Skip to main content

Need produce? Get a Dilmun Hill Student Farm CSA share

From Erin Kehoe, CSA Coordinator, Dilmun Hill Student Farm:

CSA stands for Community Supported Agriculture. Members pay at the start of the season for a share of the farm’s harvest and pick up vegetables once a week.

This season we will be offering a 12-week summer share that begins on Thursday, June 15th and ends on August 31st.  Shares will be picked up on the farm between 4 and 7.

We are offering two sizes this year:

  • A full share costs $350 and provides plenty of vegetables for a small family.
  • A half share costs $185 and provides half the amount of vegetables, which should be reasonable for an individual.

A limited number of “work of share” options are also available to students.

Interested? Have questions? Contact me at emk267@cornell.edu.

dilmun csa

 

Congratulations Class of 2017!


Dean Kathryn Boor and CALS Class of 2017 Degree Marshals Jeremy Pardo (Plant Sciences, left) and Nola Booth (Biology and Society, right) lead CALS graduates to Commencement ceremony at Schoellkopf Stadium May 28, 2017.

Plant Phenotyping Technologies mini-symposium videos

If you missed the May 16 mini-symposium Next Generation Plant Phenotyping Technologies, the talks are available online.

Speakers included:

  • Todd M. DeZwaan (LemnaTec Corporation): Phenotyping solutions for basic and applied research in plant biology and agriculture
  • Argelia Lorence (Department of Chemistry and Physics, Arkansas State University): Novel phenomic approaches for model and crop plants
  • Michael Gore (Plant Breeding and Genetics Section, SIPS, Cornell University): The great outdoors: the application of field-based phenotyping to improve crop resiliency
  • Chris Topp (Donald Danforth Plant Science Center): What’s going on in there: imaging technologies to understand the hidden parts of plants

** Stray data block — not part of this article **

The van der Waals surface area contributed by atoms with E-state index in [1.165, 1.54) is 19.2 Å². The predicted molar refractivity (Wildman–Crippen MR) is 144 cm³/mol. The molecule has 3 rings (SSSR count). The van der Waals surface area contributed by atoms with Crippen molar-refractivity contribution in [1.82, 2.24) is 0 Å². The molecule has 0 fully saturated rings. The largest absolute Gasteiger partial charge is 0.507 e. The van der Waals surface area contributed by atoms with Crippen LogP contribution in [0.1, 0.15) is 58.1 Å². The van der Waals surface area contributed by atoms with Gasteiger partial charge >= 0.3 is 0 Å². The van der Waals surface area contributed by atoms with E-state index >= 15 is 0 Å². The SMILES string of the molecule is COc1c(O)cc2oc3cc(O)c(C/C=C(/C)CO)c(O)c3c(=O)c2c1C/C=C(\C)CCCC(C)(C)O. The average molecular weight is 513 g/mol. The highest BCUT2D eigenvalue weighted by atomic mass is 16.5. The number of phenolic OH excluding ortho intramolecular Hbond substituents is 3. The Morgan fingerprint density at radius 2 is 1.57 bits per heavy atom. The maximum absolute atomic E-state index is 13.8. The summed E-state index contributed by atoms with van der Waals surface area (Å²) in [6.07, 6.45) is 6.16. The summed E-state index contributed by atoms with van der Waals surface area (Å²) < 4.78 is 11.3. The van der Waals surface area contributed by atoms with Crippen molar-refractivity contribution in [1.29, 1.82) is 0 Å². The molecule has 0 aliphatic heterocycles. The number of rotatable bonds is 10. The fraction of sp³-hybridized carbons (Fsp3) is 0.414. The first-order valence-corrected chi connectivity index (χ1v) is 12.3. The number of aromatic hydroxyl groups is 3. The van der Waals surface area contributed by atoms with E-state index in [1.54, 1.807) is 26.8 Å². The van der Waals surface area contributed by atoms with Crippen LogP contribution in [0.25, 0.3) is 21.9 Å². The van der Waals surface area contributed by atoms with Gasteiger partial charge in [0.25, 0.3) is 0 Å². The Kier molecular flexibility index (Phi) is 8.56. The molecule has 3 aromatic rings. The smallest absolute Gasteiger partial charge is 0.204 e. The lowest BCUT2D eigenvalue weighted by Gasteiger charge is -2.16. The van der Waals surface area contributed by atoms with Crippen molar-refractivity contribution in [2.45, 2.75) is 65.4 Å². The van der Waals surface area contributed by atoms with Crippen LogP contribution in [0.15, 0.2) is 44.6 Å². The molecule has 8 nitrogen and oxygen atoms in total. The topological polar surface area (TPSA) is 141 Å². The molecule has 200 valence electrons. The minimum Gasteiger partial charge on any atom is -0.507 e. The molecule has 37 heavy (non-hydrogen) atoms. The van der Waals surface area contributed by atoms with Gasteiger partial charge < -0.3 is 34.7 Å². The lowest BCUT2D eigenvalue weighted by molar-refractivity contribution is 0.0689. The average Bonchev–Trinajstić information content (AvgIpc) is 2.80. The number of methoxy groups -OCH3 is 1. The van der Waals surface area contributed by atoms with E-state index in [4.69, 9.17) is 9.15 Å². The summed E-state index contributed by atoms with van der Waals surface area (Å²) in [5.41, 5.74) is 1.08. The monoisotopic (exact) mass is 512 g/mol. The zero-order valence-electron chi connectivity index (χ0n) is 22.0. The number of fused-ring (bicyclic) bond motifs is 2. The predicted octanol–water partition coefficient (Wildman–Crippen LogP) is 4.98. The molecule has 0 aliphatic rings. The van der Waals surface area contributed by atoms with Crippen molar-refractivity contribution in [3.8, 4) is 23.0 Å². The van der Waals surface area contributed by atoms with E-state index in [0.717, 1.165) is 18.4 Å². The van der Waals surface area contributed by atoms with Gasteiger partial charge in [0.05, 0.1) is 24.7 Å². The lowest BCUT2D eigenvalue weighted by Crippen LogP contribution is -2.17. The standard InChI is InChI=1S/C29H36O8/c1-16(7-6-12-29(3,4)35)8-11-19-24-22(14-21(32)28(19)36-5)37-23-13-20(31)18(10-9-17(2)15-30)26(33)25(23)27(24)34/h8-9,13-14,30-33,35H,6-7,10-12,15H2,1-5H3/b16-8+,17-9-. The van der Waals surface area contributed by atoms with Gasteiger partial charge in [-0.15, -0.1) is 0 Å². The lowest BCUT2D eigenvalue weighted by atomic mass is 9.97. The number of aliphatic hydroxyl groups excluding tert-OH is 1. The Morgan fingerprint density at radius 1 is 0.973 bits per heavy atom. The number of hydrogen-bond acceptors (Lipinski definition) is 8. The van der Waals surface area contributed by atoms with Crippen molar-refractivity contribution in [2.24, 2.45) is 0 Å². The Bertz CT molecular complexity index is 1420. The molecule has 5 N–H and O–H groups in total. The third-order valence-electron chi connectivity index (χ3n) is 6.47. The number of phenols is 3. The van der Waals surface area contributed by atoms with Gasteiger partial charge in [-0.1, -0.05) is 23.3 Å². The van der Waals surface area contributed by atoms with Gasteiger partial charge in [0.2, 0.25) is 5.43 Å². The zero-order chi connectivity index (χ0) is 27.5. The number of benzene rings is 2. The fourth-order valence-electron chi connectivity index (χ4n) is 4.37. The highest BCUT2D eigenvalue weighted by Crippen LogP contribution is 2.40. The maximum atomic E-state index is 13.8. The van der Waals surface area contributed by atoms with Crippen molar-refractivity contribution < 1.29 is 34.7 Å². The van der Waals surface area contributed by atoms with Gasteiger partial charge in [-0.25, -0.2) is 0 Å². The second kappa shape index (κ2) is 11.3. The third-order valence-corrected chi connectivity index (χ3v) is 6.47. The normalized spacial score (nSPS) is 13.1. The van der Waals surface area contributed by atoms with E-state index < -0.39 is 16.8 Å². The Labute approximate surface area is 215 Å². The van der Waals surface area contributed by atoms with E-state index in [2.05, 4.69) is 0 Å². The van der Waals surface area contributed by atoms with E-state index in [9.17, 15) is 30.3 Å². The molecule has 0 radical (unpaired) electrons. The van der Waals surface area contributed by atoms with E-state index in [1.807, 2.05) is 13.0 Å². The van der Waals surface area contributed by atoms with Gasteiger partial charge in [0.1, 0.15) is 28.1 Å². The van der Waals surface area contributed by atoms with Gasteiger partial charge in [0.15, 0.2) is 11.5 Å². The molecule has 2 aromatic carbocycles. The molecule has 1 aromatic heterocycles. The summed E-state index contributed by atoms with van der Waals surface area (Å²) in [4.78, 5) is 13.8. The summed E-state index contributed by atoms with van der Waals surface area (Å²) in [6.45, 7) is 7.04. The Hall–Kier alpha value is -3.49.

• Olena Vatamaniuk (Soil and Crop Sciences and Plant Biology Sections, SIPS, Cornell University): X-ray fluorescent microscopy imaging for studies of mineral nutrient homeostasis

Senior luncheon, symposium videos

On Thursday, May 18, some of the soon-to-be-graduating Plant Sciences Majors gathered for the annual ‘exit luncheon’ – an informal chance for them to share feedback about the program and make suggestions on how to improve the experience for future Majors.

Students were joined by SIPS Interim Director Chris Smart, Director of Undergraduate Studies Marvin Pritts, and  Plant Sciences Undergraduate Program Coordinator Leah Cook.

From the left: SIPS interim director Chris Smart, Zacky Ezedin, Jeremy Pardo, Lindsay Chamberlain, Lauren Fessler, Yoon Joo Lee, Nicholas Glynos, Karl Kunze, Benjamin Dillner, Director of Undergraduate Studies Marvin Pritts, and Plant Sciences Undergraduate Program Coordinator Leah Cook.

From the left: SIPS interim director Chris Smart, Zacky Ezedin, Jeremy Pardo, Lindsay Chamberlain, Lauren Fessler, Yoon Joo Lee, Nicholas Glynos, Karl Kunze, Benjamin Dillner, Director of Undergraduate Studies Marvin Pritts, and Plant Sciences Undergraduate Program Coordinator Leah Cook.

On Monday, May 15, several Plant Sciences Majors and others delivered presentations about their honors research at the first SIPS Senior Symposium. If you missed it, you can view them on the SIPS Senior Symposium YouTube playlist.

Björkman named ASHS fellow

Björkman

Björkman

From Horticulture Section chair Steve Reiners:

Please join me in congratulating our colleague, Thomas Björkman, for his being named a Fellow of the American Society for Horticultural Science.

Fellow is the highest honor that ASHS bestows on its members and recognizes truly outstanding contributions to the science, profession, or industry of horticulture.

Thomas will be honored at the upcoming ASHS Conference in Hawaii later this year.

Congratulations Thomas.

Hortus Forum Bedding Plant Sale May 19-20

Get your garden off to a running start this spring. Purchase vegetable and flower transplants as well as hanging baskets at Hortus Forum‘s Bedding Plant Sale, May 19 3-6pm & May 20 10-5pm at Kenneth Post Lab Greenhouses.

May 19 3-6pm & May 20 10-5pm Kenneth Post Laboratories   Veggie Starters:  Cabbage, Swiss Chard, Eggplant, Peppers, Tomato, Parsley, Cilantro, Basil, Watermelon    Garden Flowers:  Marigold, Lupine, Zinnia, Snapdragon,  Gomphrena, Cosmos, Pansy, Alyssum,  Amaranth, Asclepias, Sunflower, Lisianthus, Select Hanging Baskets   More info, email: hortusforum@gmail.com